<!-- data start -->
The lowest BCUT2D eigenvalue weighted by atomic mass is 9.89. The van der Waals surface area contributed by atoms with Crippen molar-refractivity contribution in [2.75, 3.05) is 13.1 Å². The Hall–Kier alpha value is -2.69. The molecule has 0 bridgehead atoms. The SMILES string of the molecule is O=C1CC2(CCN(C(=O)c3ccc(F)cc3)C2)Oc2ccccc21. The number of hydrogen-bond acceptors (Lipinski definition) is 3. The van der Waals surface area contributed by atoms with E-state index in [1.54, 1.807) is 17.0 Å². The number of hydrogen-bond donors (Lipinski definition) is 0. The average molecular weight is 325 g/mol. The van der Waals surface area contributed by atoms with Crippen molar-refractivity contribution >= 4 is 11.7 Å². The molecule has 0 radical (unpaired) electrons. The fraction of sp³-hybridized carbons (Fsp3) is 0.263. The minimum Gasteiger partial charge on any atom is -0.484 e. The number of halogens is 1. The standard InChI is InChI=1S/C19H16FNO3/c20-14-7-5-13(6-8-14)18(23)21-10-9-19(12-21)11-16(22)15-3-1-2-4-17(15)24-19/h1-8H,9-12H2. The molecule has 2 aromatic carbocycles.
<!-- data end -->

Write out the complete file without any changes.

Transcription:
The lowest BCUT2D eigenvalue weighted by atomic mass is 9.89. The van der Waals surface area contributed by atoms with Crippen molar-refractivity contribution in [2.75, 3.05) is 13.1 Å². The Hall–Kier alpha value is -2.69. The molecule has 0 bridgehead atoms. The SMILES string of the molecule is O=C1CC2(CCN(C(=O)c3ccc(F)cc3)C2)Oc2ccccc21. The number of hydrogen-bond acceptors (Lipinski definition) is 3. The van der Waals surface area contributed by atoms with E-state index in [1.54, 1.807) is 17.0 Å². The number of hydrogen-bond donors (Lipinski definition) is 0. The average molecular weight is 325 g/mol. The van der Waals surface area contributed by atoms with Crippen molar-refractivity contribution >= 4 is 11.7 Å². The molecule has 0 radical (unpaired) electrons. The fraction of sp³-hybridized carbons (Fsp3) is 0.263. The minimum Gasteiger partial charge on any atom is -0.484 e. The number of halogens is 1. The standard InChI is InChI=1S/C19H16FNO3/c20-14-7-5-13(6-8-14)18(23)21-10-9-19(12-21)11-16(22)15-3-1-2-4-17(15)24-19/h1-8H,9-12H2. The molecule has 2 aromatic carbocycles.